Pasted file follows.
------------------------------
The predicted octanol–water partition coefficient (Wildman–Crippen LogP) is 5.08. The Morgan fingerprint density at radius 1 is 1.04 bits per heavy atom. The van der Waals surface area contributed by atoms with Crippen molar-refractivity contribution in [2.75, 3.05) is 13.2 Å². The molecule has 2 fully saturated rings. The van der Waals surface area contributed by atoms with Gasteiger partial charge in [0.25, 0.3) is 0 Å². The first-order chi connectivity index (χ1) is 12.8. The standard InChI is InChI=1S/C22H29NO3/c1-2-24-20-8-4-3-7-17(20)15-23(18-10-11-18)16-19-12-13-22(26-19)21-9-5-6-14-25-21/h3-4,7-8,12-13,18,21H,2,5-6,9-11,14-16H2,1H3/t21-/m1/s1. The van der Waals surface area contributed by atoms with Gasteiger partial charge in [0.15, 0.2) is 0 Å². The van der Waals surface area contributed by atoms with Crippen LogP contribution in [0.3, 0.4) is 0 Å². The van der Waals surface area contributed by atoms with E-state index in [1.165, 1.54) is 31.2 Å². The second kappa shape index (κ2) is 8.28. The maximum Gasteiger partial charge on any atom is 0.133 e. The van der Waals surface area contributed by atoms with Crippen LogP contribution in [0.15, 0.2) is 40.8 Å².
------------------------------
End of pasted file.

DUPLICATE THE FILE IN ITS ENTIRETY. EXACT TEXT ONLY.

The predicted octanol–water partition coefficient (Wildman–Crippen LogP) is 5.08. The Morgan fingerprint density at radius 1 is 1.04 bits per heavy atom. The van der Waals surface area contributed by atoms with Crippen molar-refractivity contribution in [2.75, 3.05) is 13.2 Å². The molecule has 2 fully saturated rings. The van der Waals surface area contributed by atoms with Gasteiger partial charge in [0.25, 0.3) is 0 Å². The first-order chi connectivity index (χ1) is 12.8. The standard InChI is InChI=1S/C22H29NO3/c1-2-24-20-8-4-3-7-17(20)15-23(18-10-11-18)16-19-12-13-22(26-19)21-9-5-6-14-25-21/h3-4,7-8,12-13,18,21H,2,5-6,9-11,14-16H2,1H3/t21-/m1/s1. The van der Waals surface area contributed by atoms with Gasteiger partial charge in [0.15, 0.2) is 0 Å². The van der Waals surface area contributed by atoms with Crippen LogP contribution in [0.3, 0.4) is 0 Å². The van der Waals surface area contributed by atoms with E-state index in [1.165, 1.54) is 31.2 Å². The second kappa shape index (κ2) is 8.28. The maximum Gasteiger partial charge on any atom is 0.133 e. The van der Waals surface area contributed by atoms with Crippen LogP contribution in [0.15, 0.2) is 40.8 Å².